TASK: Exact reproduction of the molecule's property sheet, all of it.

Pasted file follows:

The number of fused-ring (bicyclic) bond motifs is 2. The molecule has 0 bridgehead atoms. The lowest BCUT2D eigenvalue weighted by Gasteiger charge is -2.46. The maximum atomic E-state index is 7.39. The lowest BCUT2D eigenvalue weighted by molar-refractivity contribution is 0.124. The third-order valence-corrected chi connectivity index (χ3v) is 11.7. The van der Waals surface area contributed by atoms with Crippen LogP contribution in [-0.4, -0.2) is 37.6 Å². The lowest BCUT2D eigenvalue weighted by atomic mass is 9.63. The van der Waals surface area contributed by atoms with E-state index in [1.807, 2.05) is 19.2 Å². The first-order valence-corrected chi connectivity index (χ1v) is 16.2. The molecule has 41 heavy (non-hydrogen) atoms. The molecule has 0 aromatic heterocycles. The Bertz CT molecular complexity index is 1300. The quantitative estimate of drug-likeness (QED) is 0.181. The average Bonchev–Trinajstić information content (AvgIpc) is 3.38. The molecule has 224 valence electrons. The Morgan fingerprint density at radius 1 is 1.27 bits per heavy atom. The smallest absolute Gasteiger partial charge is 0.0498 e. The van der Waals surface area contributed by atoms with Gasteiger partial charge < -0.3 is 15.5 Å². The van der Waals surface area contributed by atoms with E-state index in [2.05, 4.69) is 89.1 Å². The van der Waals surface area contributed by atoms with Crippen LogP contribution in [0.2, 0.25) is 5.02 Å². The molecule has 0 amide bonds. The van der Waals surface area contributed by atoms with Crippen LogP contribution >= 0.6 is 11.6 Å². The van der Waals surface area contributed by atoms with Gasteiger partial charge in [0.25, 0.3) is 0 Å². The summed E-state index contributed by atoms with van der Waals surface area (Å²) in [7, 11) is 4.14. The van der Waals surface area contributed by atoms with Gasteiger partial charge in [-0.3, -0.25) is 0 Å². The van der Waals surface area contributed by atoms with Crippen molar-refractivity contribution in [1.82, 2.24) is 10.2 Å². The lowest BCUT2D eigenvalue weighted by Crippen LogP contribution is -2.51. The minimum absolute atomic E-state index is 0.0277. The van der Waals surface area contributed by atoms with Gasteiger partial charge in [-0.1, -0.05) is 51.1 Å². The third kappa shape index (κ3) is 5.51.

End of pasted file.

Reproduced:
The number of fused-ring (bicyclic) bond motifs is 2. The molecule has 0 bridgehead atoms. The lowest BCUT2D eigenvalue weighted by Gasteiger charge is -2.46. The maximum atomic E-state index is 7.39. The lowest BCUT2D eigenvalue weighted by molar-refractivity contribution is 0.124. The third-order valence-corrected chi connectivity index (χ3v) is 11.7. The van der Waals surface area contributed by atoms with Crippen LogP contribution in [-0.4, -0.2) is 37.6 Å². The lowest BCUT2D eigenvalue weighted by atomic mass is 9.63. The van der Waals surface area contributed by atoms with E-state index in [1.807, 2.05) is 19.2 Å². The first-order valence-corrected chi connectivity index (χ1v) is 16.2. The molecule has 41 heavy (non-hydrogen) atoms. The molecule has 0 aromatic heterocycles. The Bertz CT molecular complexity index is 1300. The quantitative estimate of drug-likeness (QED) is 0.181. The average Bonchev–Trinajstić information content (AvgIpc) is 3.38. The molecule has 224 valence electrons. The Morgan fingerprint density at radius 1 is 1.27 bits per heavy atom. The smallest absolute Gasteiger partial charge is 0.0498 e. The van der Waals surface area contributed by atoms with Gasteiger partial charge < -0.3 is 15.5 Å². The van der Waals surface area contributed by atoms with E-state index in [2.05, 4.69) is 89.1 Å². The van der Waals surface area contributed by atoms with Crippen LogP contribution in [0.2, 0.25) is 5.02 Å². The molecule has 0 amide bonds. The van der Waals surface area contributed by atoms with Crippen LogP contribution >= 0.6 is 11.6 Å². The van der Waals surface area contributed by atoms with Gasteiger partial charge in [0.25, 0.3) is 0 Å². The summed E-state index contributed by atoms with van der Waals surface area (Å²) in [7, 11) is 4.14. The van der Waals surface area contributed by atoms with Gasteiger partial charge in [-0.3, -0.25) is 0 Å². The van der Waals surface area contributed by atoms with Crippen molar-refractivity contribution in [1.82, 2.24) is 10.2 Å². The lowest BCUT2D eigenvalue weighted by Crippen LogP contribution is -2.51. The minimum absolute atomic E-state index is 0.0277. The van der Waals surface area contributed by atoms with Gasteiger partial charge in [-0.1, -0.05) is 51.1 Å². The third kappa shape index (κ3) is 5.51.